Ukraine lays down law of the ‘Land’

Pic's cannibilism may remind some of 1993 Holodomor

Ukraine’s Culture Ministry has banned the local release of George A. Romero‘s “Land of the Dead,” citing cultural sensitivities.

The pic’s would-be local distrib could be subject to criminal prosecution if it releases the film, and the move spotlights again the tensions over state intereference in the media.

Pic is billed as the “ultimate zombie masterpiece,” but zombies clearly are not to the taste of legislators in Kiev, even given the more liberal climate since Viktor Yushchenko took power last year.

The Culture Ministry’s expert commission says “Land of the Dead” is “not just another zombie film,” and that its graphic depictions of cannibalism could be too close to living memory for some Ukrainians.

“The memory of the Holodomor (the famine that killed millions in the country and sparked episodes of cannibalism) of 1933 is still fresh in our society,” commission member Maksym Rostotsky told local press.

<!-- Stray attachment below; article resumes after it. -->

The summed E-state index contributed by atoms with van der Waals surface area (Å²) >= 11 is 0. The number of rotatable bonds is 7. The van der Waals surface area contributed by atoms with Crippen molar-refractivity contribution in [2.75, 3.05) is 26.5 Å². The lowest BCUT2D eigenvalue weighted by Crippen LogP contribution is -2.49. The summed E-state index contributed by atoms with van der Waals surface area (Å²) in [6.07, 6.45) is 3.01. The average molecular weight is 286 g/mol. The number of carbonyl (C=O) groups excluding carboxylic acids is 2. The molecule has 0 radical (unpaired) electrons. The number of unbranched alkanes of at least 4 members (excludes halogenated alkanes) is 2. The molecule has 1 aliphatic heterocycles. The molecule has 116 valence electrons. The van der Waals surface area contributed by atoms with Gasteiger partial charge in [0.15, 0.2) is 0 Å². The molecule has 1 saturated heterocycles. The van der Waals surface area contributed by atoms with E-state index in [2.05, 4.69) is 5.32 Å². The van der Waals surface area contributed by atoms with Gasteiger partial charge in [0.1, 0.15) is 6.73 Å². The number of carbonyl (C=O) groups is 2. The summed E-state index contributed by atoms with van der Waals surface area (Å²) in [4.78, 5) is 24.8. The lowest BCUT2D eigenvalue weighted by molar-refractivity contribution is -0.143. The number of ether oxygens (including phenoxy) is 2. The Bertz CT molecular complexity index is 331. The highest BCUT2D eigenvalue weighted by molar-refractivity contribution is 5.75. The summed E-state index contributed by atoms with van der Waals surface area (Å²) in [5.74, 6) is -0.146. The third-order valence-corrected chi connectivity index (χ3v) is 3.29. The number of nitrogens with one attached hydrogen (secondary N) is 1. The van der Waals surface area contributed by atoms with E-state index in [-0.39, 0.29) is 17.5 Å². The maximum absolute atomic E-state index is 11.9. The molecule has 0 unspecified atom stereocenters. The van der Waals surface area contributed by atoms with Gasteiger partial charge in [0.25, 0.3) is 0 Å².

“A movie with scenes of people being eaten alive should not be given the go-ahead,” said Rostotsky, who also heads the watchdog group TV Viewers’ Assn. of Ukrainian Parents.

Back in Russia, it’s a very different story.

“Land of the Dead” went out there in August via UIP on 90 prints, earning more than $1 million in 18 days.

Whatever else the Kremlin may be censoring, so far zombies appear to be safe.